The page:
There are not set TACs or fish quotas for Pacific sierra in Mexico. Illegal fishing has been recognized as a major problem for Mexican fisheries, and it may represent 40-90% of the official catches (IMCO 2013)(SAGARPA-INAPESCA 2014). Illegal fishing within marine reserves has been reported. Especially concerning is the existence of illegal fishing activities within the Alto Golfo de California Natural Protected Area, which was created to protect the last individuals of Mexican porpoise, an endangered marine mammal endemic to the region.
The General Direction of Inspection and Surveillance is the Department of CONAPESCA in charge of supervising that fishing activities are conducted following the regulations in force; it is integrated by 210 federal officials.
Scientific observers monitor the artisanal fisheries in the Golfo de Ulloa (Baja California Sur) since 2014 to register fishery operations and interactions with sea turtles (DOF 2016).
There is a total of 90 marine species protected by law in Mexico (DOF 2010), including 18 invertebrates, 44 mammals, 17 fish (including five species of elasmobranchs), 7 reptiles and four plant species.
The interaction between gillnets and the Mexican porpoise (Phocoena sinus; critically endangered since 1996) is very high (IUCN 2017). In an effort to protect this ETP species, the Federal Government has banned the use of gillnets in Alto Golfo de California in 2017, where this species is endemic to. This decision met a popular demand of many years in favor to protect the last individuals of the Mexican porpoise, whose population is estimated in 30 individuals and whose main cause of mortality is the entanglement in fishing gears (IUCN 2017).
Incidental catches of juveniles sharks and rays by the Pacific sierra gillnet fishery have been reported, but the magnitude of such interactions has not been quantified (CONAPESCA-INP 2004).
According to the National Fisheries Chart (DOF 2010) the endemic Gulf corvina (Cynoscion othonopterus; classified as vulnerable by IUCN) (IUCN 2007) is captured as bycatch in this fishery.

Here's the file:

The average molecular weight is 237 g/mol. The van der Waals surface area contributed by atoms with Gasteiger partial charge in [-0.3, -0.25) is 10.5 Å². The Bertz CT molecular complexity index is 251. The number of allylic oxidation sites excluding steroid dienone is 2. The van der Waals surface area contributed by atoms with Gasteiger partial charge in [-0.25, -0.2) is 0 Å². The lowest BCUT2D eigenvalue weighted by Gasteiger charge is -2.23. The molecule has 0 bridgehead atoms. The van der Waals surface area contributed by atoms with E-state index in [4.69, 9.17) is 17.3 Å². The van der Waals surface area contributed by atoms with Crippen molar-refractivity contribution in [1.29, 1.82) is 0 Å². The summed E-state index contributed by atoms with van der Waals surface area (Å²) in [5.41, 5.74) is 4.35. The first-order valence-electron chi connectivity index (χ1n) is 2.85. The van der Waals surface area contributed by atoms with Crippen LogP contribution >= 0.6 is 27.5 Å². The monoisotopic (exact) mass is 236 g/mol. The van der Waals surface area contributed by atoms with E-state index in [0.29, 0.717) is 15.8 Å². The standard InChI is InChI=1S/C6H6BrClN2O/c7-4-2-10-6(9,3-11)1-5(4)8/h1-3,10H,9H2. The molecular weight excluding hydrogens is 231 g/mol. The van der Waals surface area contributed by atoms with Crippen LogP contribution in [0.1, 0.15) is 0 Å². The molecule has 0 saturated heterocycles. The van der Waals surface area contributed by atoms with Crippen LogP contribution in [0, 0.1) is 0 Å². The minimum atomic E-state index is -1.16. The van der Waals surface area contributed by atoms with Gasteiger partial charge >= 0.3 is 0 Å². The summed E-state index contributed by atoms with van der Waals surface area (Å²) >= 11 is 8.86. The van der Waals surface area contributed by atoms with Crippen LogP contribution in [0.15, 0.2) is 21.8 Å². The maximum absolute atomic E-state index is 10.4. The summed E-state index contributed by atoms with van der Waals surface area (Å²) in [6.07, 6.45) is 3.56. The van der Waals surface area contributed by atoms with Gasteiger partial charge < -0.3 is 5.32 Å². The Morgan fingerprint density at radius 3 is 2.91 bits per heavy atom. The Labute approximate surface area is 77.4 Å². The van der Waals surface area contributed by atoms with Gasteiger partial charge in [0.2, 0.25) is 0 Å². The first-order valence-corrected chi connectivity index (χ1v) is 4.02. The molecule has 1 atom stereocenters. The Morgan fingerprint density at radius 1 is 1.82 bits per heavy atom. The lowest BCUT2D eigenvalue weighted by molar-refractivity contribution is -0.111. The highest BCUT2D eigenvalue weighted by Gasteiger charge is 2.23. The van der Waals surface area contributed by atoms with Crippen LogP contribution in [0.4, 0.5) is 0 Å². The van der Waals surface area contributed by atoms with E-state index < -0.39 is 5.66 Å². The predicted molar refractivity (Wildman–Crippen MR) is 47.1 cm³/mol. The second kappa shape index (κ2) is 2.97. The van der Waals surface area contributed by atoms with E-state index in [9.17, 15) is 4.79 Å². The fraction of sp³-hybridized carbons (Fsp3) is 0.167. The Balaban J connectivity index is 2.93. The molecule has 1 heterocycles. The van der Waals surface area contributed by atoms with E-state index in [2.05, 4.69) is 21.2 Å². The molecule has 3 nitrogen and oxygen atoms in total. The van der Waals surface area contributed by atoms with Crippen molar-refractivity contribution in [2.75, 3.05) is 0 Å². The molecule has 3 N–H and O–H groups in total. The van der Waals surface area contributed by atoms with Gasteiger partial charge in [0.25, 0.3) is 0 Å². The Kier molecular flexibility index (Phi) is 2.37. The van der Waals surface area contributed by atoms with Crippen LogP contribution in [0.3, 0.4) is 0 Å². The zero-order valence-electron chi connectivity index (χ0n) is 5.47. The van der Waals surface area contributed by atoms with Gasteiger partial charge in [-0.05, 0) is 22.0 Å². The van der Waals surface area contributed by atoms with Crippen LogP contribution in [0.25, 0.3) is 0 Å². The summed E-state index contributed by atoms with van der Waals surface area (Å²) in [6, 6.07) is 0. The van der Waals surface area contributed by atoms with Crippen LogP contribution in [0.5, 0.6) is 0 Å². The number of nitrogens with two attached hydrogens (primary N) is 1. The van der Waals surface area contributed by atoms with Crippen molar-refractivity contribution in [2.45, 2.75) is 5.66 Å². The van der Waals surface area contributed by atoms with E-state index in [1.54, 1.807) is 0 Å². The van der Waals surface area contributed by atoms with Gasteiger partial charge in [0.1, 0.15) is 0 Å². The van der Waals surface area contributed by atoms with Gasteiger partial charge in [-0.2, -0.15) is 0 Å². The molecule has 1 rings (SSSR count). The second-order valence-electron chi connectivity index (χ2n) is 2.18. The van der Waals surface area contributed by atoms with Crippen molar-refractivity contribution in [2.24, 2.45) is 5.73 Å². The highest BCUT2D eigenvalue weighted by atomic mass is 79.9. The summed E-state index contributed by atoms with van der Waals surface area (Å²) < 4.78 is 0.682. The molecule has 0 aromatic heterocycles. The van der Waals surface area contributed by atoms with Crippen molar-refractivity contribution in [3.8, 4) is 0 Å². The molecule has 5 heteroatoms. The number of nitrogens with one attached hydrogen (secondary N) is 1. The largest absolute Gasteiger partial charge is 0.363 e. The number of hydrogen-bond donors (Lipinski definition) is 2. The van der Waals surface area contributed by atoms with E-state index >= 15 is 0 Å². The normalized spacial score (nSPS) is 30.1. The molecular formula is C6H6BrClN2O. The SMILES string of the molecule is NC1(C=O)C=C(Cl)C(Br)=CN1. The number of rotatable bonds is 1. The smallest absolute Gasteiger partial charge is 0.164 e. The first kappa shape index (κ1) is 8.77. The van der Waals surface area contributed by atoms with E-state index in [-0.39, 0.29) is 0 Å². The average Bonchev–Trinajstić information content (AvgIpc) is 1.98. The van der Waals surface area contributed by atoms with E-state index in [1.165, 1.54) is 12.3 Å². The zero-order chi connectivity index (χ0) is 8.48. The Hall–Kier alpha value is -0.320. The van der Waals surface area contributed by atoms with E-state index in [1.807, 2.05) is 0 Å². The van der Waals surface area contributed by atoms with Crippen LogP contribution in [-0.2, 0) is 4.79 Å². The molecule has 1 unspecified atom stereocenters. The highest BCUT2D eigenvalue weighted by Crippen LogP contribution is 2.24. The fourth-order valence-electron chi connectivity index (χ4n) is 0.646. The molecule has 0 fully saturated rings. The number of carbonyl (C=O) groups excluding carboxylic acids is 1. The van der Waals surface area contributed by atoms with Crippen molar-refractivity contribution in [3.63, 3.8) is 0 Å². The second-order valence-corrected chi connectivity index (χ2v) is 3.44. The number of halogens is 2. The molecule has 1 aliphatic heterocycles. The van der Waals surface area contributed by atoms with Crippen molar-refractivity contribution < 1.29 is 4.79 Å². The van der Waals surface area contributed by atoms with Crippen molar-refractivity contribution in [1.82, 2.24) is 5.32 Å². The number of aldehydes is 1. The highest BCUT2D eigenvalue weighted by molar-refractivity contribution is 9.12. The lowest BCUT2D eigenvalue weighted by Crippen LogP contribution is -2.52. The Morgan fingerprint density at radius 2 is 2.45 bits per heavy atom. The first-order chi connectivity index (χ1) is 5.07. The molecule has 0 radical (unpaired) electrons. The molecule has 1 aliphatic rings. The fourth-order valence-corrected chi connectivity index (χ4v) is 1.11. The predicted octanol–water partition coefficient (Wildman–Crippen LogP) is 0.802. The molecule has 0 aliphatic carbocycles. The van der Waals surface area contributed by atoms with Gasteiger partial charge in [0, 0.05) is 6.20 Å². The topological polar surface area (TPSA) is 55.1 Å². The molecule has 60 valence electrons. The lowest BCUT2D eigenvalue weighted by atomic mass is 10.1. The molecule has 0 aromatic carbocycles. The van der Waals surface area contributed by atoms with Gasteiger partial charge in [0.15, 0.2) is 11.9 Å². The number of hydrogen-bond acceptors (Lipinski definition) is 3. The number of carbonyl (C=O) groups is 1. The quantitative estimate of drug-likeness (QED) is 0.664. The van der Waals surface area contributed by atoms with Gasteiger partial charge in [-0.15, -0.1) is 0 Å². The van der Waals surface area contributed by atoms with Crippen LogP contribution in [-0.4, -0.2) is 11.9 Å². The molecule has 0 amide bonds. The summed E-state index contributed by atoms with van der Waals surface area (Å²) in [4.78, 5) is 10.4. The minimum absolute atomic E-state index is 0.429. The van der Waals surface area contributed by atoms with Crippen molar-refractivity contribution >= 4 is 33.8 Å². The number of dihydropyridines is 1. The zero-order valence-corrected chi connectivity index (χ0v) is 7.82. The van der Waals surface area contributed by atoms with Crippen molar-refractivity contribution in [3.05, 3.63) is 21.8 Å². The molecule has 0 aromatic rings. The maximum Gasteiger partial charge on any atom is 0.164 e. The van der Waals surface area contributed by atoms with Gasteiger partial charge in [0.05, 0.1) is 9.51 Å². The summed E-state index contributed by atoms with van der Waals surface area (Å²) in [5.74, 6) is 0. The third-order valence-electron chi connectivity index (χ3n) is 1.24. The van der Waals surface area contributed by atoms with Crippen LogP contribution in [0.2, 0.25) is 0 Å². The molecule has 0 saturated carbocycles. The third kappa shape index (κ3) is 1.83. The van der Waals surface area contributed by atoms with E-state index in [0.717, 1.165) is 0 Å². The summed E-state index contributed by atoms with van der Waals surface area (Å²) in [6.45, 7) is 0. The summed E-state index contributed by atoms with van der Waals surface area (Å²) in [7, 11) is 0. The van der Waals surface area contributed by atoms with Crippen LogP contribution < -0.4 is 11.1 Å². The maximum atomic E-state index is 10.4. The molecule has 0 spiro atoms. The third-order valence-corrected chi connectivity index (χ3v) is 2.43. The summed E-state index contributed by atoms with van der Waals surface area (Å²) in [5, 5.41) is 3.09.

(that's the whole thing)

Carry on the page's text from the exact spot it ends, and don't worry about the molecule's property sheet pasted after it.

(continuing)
Information on the interaction between gillnets and other ETP species is not documented.
OTHER TARGET AND BYCATCH SPECIES
The Pacific sierra is mainly targeted with set and drift gillnets in Mexico, whose characteristics vary depending on the fishing location or region (DOF 2010). This fishery also targets Monterey Spanish mackerel (Scomberomorus concolor), classified as vulnerable and with a decreasing population trend by IUCN (IUCN 2011). According to the National Fisheries Chart (DOF 2010), up to 25 benthopelagic and demersal species are captured as bycatch in this fishery. Among them, the shortfin weak fish (Cynoscion parvipinnis) (IUCN 2007) and the Pacific bonito (Sarda chiliensis) (IUCN 2007) populations have been classified as decreasing.
The Pacific sierra in Mexico is mainly captured with set and drift surface and mid-water gillnets (DOF 2010), but minor catches are obtained with hand lines and trolls. Vessels targeting Pacific sierra in Mexico operate in shallow waters between 10 and 60 meters depth (Zamora-García 2013). Mid-water and surface gillnets rarely contact the bottom, and thus are supossed to have minimal effects on bottom habitats but no specific studies have been conducted in Mexico.
A total of 105 marine Priority Areas for the Conservation of the Biodiversity were identified in Mexico based on biotic and abiotic variables (CONABIO-CONANP-TNC-PRONATURA. 2007). Part of these areas (~20% of the surface) are protected by law through a federal net of 182 Natural Protected Areas (ANPs), 68 of them protecting marine areas, and 39 of them in the Pacific coast, where this fishery operates. Some of those ANPs are also recognized as conservation areas by International organizations (RAMSAR, RAMPAN, etc…). Maps and information on Mexican ANPs are available in an interactive map. Fishing is banned in some of them (detailed information and management plan of each individual ANP can be found here). Besides the federal ANPs, a total of 9 state ANPs exist in the Pacific Mexican coast in the states of Baja California Sur, Chiapas, Jalisco, Michoacán, Nayarit, Sinaloa and Sonora (CONABIO-CONANP-TNC-PRONATURA. 2007).
In July 2017 the Mexican Government banned gillnetting in Alto Golfo de California in a permanent basis in order to protect the Mexican porpoise, one of the most endangered marine mammals in the world (DOF 2017).
A 20,000 km2 fisheries refuge was created in Baja California Sur to reduce the interaction between fishing activities and sea turtles, but other ETP species may also benefit from protection and gear regulations (DOF 2016).
Gillnets are banned in four regions of the Pacific Mexican coast between 1st and 30th each year to protect reproduction of elasmobranchs (Bonfil 2014).
In November 2017, Mexico announced the creation of the largest marine protected area in North America, the archipelago of Revillagigedo, with more than 148,000 km2 protected and where fishing activities are prohibited (DOF 2017).
Unlike many other species, the Pacific sierra is not subject to any temporal closure in Mexico (CONAPESCA, 2017).